Recipe: Soft Chocolate Chip Cookies

The Dallas Camera Club meets twice a month and members take turns bringing in snacks (chosen by rotating through the membership list). Tuesday’s meeting was my turn to bring in snacks and so I decided to bake some cookies. Sure, some people just stop by Kroger and buy a box of cookies, but I figured that baked cookies would be much nicer.

I stopped by AllRecipes a few days ahead of time to select a recipe. Once in their Cookie section, I headed straight for the subsection on Chocolate Chip Cookies. It's not that I had ruled out other cookie types, but I thought I had a good chance of finding a workable chocolate chip cookie recipe.

Fortunately, all the recipes at AllRecipes are rated (on a scale of one to five). With dozens of chocolate chip cookie recipes, I just ignored all the non-5-star entries. And, I had in mind more of a soft cookie (rather than crunchy) and that further narrowed the playing field. And one that I finally settled on was called (simply) Best Chocolate Chip Cookies. In particular, the tagline sounded enticing: “Crisp edges, chewy middles”.

As the recipe called for chocolate chips (as you would expect) but also chopped walnuts, I thought I'd have to make a special trip to Super Target for sure. But, I glanced through my pantry beforehand and it turned out that I had all the ingredients already.

When it came time to bake the cookies, the recipe was actually a little easier than I expected. There was no melting of any kind (neither butter nor chocolate) and there're only three steps in total (the first of which is “preheat oven”, so that one hardly counts, even). The one nebulous portion of the recipe was the baking time — “Bake for about 10 minutes […] or until edges are nicely browned”. I don’t like guesswork when it comes to recipes and so I just went with an even 10-minutes for the first batch (well, actually 5 minutes + 5 minutes, as I swapped racks halfway through).

After that first batch, the edges were slightly browned, but who was I to say if that meant “nicely”? To be sure, I baked the second (and third) batches for 11 minutes (5 minutes + 6 minutes) and those were slightly more golden-brown around the edges.

Once they were baked, I set them aside on cooling racks and, as soon as they were cool enough not to burn my tongue, I snarfed one. It was still gooey, of course, but rather tasty. In some ways, it still even had that cookie-dough flavor (as opposed to most other recipes where the cooked product is decidedly different from the raw edition). But, I made a mental note that I'd have to allow them to cool fully before forming a final opinion.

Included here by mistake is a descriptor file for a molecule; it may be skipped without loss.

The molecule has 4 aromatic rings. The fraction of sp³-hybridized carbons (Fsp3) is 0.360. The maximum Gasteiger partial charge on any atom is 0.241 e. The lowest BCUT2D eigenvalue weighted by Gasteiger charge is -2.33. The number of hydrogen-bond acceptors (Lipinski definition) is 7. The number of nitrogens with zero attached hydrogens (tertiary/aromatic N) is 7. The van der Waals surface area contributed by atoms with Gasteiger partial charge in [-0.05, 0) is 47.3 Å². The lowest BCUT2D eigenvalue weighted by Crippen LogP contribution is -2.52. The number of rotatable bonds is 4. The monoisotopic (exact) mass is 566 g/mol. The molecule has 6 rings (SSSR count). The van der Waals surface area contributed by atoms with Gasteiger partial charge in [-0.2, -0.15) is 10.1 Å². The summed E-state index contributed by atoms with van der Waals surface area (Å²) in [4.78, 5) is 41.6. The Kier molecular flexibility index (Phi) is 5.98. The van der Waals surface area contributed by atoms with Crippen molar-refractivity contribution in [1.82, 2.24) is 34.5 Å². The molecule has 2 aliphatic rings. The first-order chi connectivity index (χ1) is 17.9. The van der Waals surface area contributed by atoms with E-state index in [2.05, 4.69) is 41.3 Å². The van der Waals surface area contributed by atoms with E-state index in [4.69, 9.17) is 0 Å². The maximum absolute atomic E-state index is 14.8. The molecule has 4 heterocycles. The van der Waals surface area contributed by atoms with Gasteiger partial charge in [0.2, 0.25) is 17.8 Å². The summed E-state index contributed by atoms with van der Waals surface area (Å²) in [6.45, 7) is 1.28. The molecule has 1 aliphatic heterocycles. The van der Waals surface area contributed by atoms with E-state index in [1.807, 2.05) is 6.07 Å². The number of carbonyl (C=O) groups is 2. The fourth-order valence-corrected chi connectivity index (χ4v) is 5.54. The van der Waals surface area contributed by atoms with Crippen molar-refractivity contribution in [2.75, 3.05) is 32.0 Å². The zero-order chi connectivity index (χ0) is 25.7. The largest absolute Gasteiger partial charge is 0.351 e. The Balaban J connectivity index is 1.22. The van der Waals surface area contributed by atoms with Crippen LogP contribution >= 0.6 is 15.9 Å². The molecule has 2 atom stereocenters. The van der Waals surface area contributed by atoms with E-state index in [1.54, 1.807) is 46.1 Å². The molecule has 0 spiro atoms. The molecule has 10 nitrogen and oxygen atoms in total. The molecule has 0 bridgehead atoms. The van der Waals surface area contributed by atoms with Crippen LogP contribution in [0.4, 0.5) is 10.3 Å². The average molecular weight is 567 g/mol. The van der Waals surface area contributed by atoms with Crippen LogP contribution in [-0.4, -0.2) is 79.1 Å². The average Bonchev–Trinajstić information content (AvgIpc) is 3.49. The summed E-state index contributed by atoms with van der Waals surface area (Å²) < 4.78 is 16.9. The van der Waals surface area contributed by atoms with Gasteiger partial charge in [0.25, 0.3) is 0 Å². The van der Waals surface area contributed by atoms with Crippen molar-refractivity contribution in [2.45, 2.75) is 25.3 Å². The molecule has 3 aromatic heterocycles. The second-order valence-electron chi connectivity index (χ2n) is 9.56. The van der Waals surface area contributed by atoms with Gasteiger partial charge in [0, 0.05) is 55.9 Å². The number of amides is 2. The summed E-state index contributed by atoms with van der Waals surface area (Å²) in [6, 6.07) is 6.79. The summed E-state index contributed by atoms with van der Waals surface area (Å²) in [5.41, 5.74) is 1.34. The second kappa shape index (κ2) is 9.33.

So, the next day, I had one with breakfast (ooh, decadence) and it wasn’t quite the cookie that I recalled from the night before. It was soft, to be sure, but the edges never hardened. Really, it was just soft the whole way through — and some people like it that way, but not me. I wanted that delicate ying & yang of crispiness and softness, but to no avail. So, sure, these cookies are good in the general sense that all cookies are yummy, but I get the feeling that there may be a better chocolate chip cookie recipe out there.

In any case, here’s the recipe.

“Best Chocolate Chip Cookies”


  • 1 cup butter, softened
  • 1 cup white sugar [or Splenda, natch]
  • 1 cup packed brown sugar
  • 2 eggs
  • 2 teaspoons vanilla extract
  • 3 cups all-purpose flour
  • 1 teaspoon baking soda
  • 2 teaspoons hot water
  • 1/2 teaspoon salt
  • 2 cups semisweet chocolate chips
  • 1 cup chopped walnuts


  1. Preheat oven to 350° F (175 degrees C).

  2. Cream together the butter, white sugar, and brown sugar until smooth. Beat in the eggs one at a time, then stir in the vanilla. Dissolve baking soda in hot water. Add to batter along with salt. Stir in flour, chocolate chips, and nuts. Drop by large spoonfuls onto ungreased pans.

  3. Bake for about 10 minutes in the preheated oven, or until edges are nicely browned. [11 minutes was an improvement for me, and 12 minutes may be even better]

Recipe: Thick and Chewy Triple-Chocolate Cookies

I brought along some chocolate chocolate-chip cookies to the Independence Day party on Sunday and I thought I’d share the recipe here. Back when I first received the Evite to the party, I noticed the request for desserts and side dishes and I immediately began to ponder what I could bake.

Being the chocolate nut that I am, I decided fairly early on to go with something chocolate-based, but it was only after watching some TiVod episodes of America’s Test Kitchen that I happened upon the idea of chocolate chocolate-chip cookies. (For those not aware, America’s Test Kitchen is a cooking show on PBS which goes through dozens of iterations for each dish before publishing the recipe that works best).

Fortunately, their recipes are also online (for the recent couple seasons, anyway). And, while the as-televised recipe is for Double-Choclate Cookies, their site also lists a varation which I could not ignore: Triple-Chocolate Cookies. For those keeping score, the double chocolate cookies include Dutch-processed cocoa along with a pound of melted bittersweet chocolate. The triple chocolate cookies include those ingredients plus chocolate chips. Well, on to the recipe:

Double-Chocolate Cookies, Thick and Chewy Cookies

Makes about 3 ½ dozen cookies

To melt the chocolate in a microwave, heat it at 50 percent power for 2 minutes, stir it, then continue heating it at 50 percent power for 1 more minute. If it’s not completely melted, heat it for an another 30 to 45 seconds at 50 percent power. We recommend using a spring-loaded ice cream scoop to scoop the dough. Resist the urge to bake the cookies longer than indicated; they may appear underbaked at first, but they’ll firm up as they cool.


  • 2 cups (10 ounces) unbleached all-purpose flour